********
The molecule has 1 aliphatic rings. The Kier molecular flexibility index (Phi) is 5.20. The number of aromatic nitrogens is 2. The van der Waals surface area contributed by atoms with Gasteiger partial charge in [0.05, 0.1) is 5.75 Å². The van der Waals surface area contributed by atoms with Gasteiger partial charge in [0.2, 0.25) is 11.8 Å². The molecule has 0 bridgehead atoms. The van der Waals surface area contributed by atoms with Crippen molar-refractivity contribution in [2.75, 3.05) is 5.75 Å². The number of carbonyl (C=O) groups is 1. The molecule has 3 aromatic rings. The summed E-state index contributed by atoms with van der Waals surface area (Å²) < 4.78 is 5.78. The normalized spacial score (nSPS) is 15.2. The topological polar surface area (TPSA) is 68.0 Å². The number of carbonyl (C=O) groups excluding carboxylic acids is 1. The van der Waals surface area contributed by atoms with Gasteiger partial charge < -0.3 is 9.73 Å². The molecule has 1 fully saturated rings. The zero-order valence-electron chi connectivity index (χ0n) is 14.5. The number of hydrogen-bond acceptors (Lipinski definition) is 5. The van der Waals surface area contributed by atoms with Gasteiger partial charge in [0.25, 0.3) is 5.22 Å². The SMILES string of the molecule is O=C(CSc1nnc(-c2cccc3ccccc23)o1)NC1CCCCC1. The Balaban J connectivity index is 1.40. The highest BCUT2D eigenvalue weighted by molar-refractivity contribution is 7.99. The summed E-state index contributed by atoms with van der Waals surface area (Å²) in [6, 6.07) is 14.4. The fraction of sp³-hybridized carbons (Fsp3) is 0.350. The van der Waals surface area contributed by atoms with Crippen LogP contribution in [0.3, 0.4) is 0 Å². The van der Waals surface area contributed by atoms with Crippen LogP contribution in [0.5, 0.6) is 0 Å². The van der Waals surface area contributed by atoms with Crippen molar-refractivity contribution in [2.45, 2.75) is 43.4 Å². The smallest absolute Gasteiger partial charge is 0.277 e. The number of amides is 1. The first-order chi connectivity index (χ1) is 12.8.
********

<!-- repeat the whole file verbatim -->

The molecule has 1 aliphatic rings. The Kier molecular flexibility index (Phi) is 5.20. The number of aromatic nitrogens is 2. The van der Waals surface area contributed by atoms with Gasteiger partial charge in [0.05, 0.1) is 5.75 Å². The van der Waals surface area contributed by atoms with Gasteiger partial charge in [0.2, 0.25) is 11.8 Å². The molecule has 0 bridgehead atoms. The van der Waals surface area contributed by atoms with Crippen molar-refractivity contribution in [2.75, 3.05) is 5.75 Å². The number of carbonyl (C=O) groups is 1. The molecule has 3 aromatic rings. The summed E-state index contributed by atoms with van der Waals surface area (Å²) < 4.78 is 5.78. The normalized spacial score (nSPS) is 15.2. The topological polar surface area (TPSA) is 68.0 Å². The number of carbonyl (C=O) groups excluding carboxylic acids is 1. The van der Waals surface area contributed by atoms with Gasteiger partial charge < -0.3 is 9.73 Å². The molecule has 1 fully saturated rings. The zero-order valence-electron chi connectivity index (χ0n) is 14.5. The number of hydrogen-bond acceptors (Lipinski definition) is 5. The van der Waals surface area contributed by atoms with Gasteiger partial charge in [0.25, 0.3) is 5.22 Å². The SMILES string of the molecule is O=C(CSc1nnc(-c2cccc3ccccc23)o1)NC1CCCCC1. The Balaban J connectivity index is 1.40. The highest BCUT2D eigenvalue weighted by molar-refractivity contribution is 7.99. The summed E-state index contributed by atoms with van der Waals surface area (Å²) in [6, 6.07) is 14.4. The fraction of sp³-hybridized carbons (Fsp3) is 0.350. The van der Waals surface area contributed by atoms with Crippen LogP contribution in [0.3, 0.4) is 0 Å². The van der Waals surface area contributed by atoms with Crippen LogP contribution in [0.5, 0.6) is 0 Å². The van der Waals surface area contributed by atoms with Crippen molar-refractivity contribution in [2.45, 2.75) is 43.4 Å². The smallest absolute Gasteiger partial charge is 0.277 e. The number of amides is 1. The first-order chi connectivity index (χ1) is 12.8.